Aaron Longton: Co-Founder of Port Orford Sustainable Seafood and Longtime Fisherman and owner/operator of the F/V Golden Eye
Introducing Aaron Longton; fisherman, hippie bluegrass rock aficionado, and “Boaterhome” owner hopeful. Aaron started fishing as soon as he was able to hold a rod. He grew up in Roseburg, Oregon playing on the Umpqua River Basins, but has been living in Port Orford for twenty-three years now. A commercial fisherman of twenty years, he hopes to one day have the next generation take over his 3rd F/V, The Goldeneye. The son of a Navy Man and riverboat manufacturer, it is safe to say that he grew up on the water. A ‘Jack of all Trades’ kind of person he worked his way up learning skills from influential late Fisherman, Scott Boley.
While salmon is his favorite species to fish for, being the anadromous silver bullets they are, he fishes for anything with a fin. Unlike most fishermen, Aaron considers himself a “fairweather fishermen” fishing smarter not harder. He says the “more difficult part of fishing is the ability to think like a fish.” He feels the study of the vocation itself is multifaceted and you have to take the environment, economics, and biology into the facts. With Global Warming rearing its head he tries to remember the ever-constant rise and fall of the ocean like the waves and tides. There has always been a rise and fall in species, but now the swing nearshore is more severe. With all of the environmental and economic factors affecting the fishing industry Aaron never gives up hope. His stewardship has no doubt helped the increasing amount of spawning rockfish in the area. This is in part due to the creation of the Redfish Rocks Marine Reserve, which Aaron and a small group of other local fishermen helped create. He is proactive in prolonging and helping the species continue to thrive. In doing so, creating this Marine Reserve, the whole fishing fleet of Port Orford gave up twenty percent of the nearshore habitat. So, essentially they all gave up twenty percent of their revenue all because people like Aaron felt it necessary to conserve a precious and valuable resource for the greater good of the ocean and the fishery. Aaron views fishing in a more holistic approach and takes a grandiose amount of pride in what he does and how he can create and continue to better stewardship and accountability in the community.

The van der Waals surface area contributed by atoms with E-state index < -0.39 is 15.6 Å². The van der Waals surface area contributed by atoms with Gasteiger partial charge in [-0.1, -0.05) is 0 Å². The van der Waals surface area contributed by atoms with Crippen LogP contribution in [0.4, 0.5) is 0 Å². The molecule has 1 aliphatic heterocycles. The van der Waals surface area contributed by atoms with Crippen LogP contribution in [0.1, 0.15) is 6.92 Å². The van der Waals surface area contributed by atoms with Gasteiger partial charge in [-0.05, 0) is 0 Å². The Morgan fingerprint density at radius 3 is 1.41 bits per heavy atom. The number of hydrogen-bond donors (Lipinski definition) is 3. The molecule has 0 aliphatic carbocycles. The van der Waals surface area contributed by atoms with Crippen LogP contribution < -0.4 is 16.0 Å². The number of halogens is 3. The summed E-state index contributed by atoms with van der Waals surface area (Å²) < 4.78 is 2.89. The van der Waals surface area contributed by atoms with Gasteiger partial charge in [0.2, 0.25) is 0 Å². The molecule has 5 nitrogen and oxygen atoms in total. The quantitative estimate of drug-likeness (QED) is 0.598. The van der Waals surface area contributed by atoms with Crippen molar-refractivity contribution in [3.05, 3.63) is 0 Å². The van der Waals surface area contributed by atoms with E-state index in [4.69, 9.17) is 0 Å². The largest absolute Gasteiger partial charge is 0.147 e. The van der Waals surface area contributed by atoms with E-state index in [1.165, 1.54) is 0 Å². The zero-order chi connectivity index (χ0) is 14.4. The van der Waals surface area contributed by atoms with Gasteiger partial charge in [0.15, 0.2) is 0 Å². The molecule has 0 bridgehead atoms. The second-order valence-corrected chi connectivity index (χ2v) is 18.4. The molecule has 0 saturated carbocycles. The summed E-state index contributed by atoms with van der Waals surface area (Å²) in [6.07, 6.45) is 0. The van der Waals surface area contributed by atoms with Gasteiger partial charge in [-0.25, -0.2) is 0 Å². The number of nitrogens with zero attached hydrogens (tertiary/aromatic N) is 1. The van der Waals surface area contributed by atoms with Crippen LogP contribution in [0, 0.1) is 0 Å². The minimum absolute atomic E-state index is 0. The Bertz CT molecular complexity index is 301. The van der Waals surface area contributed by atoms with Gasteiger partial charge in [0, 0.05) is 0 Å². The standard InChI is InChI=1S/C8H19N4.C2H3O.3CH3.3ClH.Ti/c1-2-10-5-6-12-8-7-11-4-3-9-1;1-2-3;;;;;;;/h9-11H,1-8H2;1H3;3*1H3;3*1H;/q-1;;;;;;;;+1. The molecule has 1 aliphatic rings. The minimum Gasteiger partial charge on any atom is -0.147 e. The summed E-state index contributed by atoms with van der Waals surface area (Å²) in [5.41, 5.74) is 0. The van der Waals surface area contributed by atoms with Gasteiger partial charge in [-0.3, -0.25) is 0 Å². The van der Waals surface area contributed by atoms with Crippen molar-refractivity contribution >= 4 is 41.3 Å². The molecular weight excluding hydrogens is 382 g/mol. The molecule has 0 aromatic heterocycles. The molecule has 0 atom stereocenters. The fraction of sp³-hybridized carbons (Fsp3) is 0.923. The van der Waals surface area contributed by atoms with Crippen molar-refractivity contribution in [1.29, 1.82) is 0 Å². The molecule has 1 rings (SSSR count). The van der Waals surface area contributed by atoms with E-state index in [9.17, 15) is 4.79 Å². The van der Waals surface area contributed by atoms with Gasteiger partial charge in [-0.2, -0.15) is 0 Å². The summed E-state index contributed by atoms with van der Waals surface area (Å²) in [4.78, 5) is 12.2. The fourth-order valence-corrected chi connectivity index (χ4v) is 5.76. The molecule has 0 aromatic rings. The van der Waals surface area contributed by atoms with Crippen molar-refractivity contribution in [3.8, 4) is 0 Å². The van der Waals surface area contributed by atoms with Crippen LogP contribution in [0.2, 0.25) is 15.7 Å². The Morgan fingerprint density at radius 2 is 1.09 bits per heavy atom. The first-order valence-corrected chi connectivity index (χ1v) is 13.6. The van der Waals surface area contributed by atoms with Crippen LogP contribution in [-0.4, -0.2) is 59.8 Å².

When asked what he does for fun? or if he goes on vacation? He said, “I guess I love my job… why would I go do anything else?!” People like Aaron make it possible to enjoy a quality product so putting a face with the name is just a start. We choose to delve deeper and share Fishermen’s stories in order to continue our thanks for what they do.